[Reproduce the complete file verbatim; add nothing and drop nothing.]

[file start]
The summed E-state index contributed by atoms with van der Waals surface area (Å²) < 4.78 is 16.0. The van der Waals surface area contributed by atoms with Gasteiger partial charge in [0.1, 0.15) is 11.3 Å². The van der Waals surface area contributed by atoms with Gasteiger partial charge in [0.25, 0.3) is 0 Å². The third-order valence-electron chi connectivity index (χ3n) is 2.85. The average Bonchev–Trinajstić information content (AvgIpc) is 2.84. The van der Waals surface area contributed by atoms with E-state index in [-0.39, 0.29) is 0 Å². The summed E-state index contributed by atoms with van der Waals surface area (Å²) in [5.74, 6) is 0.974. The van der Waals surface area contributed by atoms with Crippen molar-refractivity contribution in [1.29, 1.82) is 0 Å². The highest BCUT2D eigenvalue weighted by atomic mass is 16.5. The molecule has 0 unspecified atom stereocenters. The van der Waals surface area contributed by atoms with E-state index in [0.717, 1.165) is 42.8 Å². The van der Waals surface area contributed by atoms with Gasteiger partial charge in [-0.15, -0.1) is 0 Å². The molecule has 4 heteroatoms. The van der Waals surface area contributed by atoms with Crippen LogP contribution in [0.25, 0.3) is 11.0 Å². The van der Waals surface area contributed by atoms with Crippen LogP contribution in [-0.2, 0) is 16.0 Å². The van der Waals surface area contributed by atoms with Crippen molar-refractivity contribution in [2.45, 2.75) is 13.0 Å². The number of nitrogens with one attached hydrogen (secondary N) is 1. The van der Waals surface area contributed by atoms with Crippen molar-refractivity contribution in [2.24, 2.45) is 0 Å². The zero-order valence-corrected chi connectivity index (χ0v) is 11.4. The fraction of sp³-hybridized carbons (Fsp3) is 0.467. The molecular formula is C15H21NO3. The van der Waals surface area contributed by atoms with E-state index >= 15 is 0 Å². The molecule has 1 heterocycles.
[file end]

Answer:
The summed E-state index contributed by atoms with van der Waals surface area (Å²) < 4.78 is 16.0. The van der Waals surface area contributed by atoms with Gasteiger partial charge in [0.1, 0.15) is 11.3 Å². The van der Waals surface area contributed by atoms with Gasteiger partial charge in [0.25, 0.3) is 0 Å². The third-order valence-electron chi connectivity index (χ3n) is 2.85. The average Bonchev–Trinajstić information content (AvgIpc) is 2.84. The van der Waals surface area contributed by atoms with E-state index in [-0.39, 0.29) is 0 Å². The summed E-state index contributed by atoms with van der Waals surface area (Å²) in [5.74, 6) is 0.974. The van der Waals surface area contributed by atoms with Crippen molar-refractivity contribution in [1.29, 1.82) is 0 Å². The highest BCUT2D eigenvalue weighted by atomic mass is 16.5. The molecule has 0 unspecified atom stereocenters. The van der Waals surface area contributed by atoms with E-state index in [0.717, 1.165) is 42.8 Å². The van der Waals surface area contributed by atoms with Gasteiger partial charge in [-0.15, -0.1) is 0 Å². The molecule has 4 heteroatoms. The van der Waals surface area contributed by atoms with Crippen LogP contribution in [0.25, 0.3) is 11.0 Å². The van der Waals surface area contributed by atoms with Crippen LogP contribution in [-0.2, 0) is 16.0 Å². The van der Waals surface area contributed by atoms with Crippen molar-refractivity contribution in [2.45, 2.75) is 13.0 Å². The number of nitrogens with one attached hydrogen (secondary N) is 1. The van der Waals surface area contributed by atoms with Crippen molar-refractivity contribution in [2.24, 2.45) is 0 Å². The zero-order valence-corrected chi connectivity index (χ0v) is 11.4. The fraction of sp³-hybridized carbons (Fsp3) is 0.467. The molecular formula is C15H21NO3. The van der Waals surface area contributed by atoms with E-state index >= 15 is 0 Å². The molecule has 1 heterocycles.